What is Achilles Tendinopathy

Achilles tendinopathy (or tendonitis as more commonly and likely incorrectly called) is a condition which causes pain and discomfort at the Achilles tendon. The Achilles tendon connects the calf muscles (lower leg) to the heel boneTendonitis suggests that the problem is due to inflammation, however it is now thought this is unlikely and a “wear and tear” (degenerative process) is the involved.

This is a common condition which can impact upon sports, work and recreational and everyday activities. It on average takes approximately 3-6 months to resolve with treatment, but some cases, can take longer. 

What are the symptoms?
  • Pain located at the Achilles or into the back of the heel (not usually the sole of the heel)   Link to planar fascitis page 
  • Stiffness – particularly on a morning or after a long rest.  
  • Swelling – you may notice your achilles becoming visibly thicker  
  • Tender to touch 
What are the causes and risk factors?

There are many proposed risk factors and causes including: 

  • Sudden changes in activity level or exercise load eg walking or running more. 
  • Altered foot biomechanics – changes to footwear of the mechanics of the foot – eg flat feet  
  • Reduced ankle range of movement (particularly in dorsiflexion– pointing toes upwards) 
  • Reduced ankle strength  
  • Certain chronic diseases that affect tendon quality (e.g diabetes, rheumatoid arthritis) 
  • Being overweight – added weight and force through the tendon 
Diagnosis

Achilles tendinopathy is diagnosed from thorough history taking and physical examination. In the high  majority of cases there will be no need or benefit for any diagnostic imaging (e.g. X-ray or scans). 

 

Treatment options
  • Relative rest – ensure that you take a period of time to allow the initial flare of pain to settle before resuming activities or starting an exercise programme. 
  • Anti-inflammatory medication – these can be useful in the early stages however ensure you consult your pharmacist or GP regarding dose and possible side effects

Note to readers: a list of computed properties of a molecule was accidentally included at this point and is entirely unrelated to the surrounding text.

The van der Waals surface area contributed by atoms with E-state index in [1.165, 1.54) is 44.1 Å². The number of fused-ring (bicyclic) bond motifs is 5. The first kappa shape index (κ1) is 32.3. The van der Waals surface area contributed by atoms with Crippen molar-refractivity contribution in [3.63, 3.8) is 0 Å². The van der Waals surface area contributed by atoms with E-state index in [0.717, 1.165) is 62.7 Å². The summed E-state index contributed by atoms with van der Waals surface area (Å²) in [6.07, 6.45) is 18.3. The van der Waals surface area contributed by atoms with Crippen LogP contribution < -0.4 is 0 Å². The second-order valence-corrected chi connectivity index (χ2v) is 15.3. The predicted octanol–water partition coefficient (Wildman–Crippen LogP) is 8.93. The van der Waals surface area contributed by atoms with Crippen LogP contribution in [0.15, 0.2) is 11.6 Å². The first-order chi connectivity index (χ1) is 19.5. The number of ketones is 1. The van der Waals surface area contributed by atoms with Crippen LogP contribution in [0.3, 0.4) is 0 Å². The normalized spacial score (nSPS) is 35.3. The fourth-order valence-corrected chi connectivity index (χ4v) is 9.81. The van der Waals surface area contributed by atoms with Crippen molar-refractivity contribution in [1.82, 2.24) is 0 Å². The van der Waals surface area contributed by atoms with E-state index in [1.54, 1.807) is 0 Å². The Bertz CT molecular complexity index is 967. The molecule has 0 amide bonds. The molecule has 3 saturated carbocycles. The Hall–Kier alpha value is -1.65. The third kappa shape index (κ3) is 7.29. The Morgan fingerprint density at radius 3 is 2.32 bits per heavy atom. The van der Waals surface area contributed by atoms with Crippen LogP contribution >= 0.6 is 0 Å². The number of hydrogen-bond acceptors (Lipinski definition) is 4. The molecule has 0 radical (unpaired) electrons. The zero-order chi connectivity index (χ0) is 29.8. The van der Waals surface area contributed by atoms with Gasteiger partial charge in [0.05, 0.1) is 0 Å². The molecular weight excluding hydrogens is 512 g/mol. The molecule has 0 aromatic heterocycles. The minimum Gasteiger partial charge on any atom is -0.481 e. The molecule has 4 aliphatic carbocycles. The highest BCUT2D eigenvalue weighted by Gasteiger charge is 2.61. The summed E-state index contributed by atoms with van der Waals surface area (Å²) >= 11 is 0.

• Footwear – ensure you are wearing supportive footwear as opposed to flat shoes which can worse pain.  
  • Insoles – Specific insoles after biomechanics assessment can be useful in some cases.  
  • Weight loss Pain relief – simple medication like paracetamol or ibuprofen can help reduce pain in early stages, to allow activity to aid weight loss. Cycling or swimming are ideal if weight bearing exercise is too painful. 

GraphWhilst Achilles tendonopathy is painful, rest alone is likely to only help ease the pain in the short term. “Loading exercises” are needed to trigger regeneration the worn tendon to prevent recurrence and allow return to normal activities. 

Training advice - for sportsmen and women

As Achilles tendinopathy is more commonly found in those who exercise, particularly runners; it accounts for approximately 9-15% of all running injuries. 

Below are some tips for adjusting training: 

  • Use cross training to vary your type of training eg swimming, cross trainer, rowing, cycling, pilates. 
  • When increasing training load try to stick to approximately 10% extra per week.  
  • Vary the speeds and distance of running  
  • Taking rest days 

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Please note -
These are general exercises, seek advice if you are unsure.

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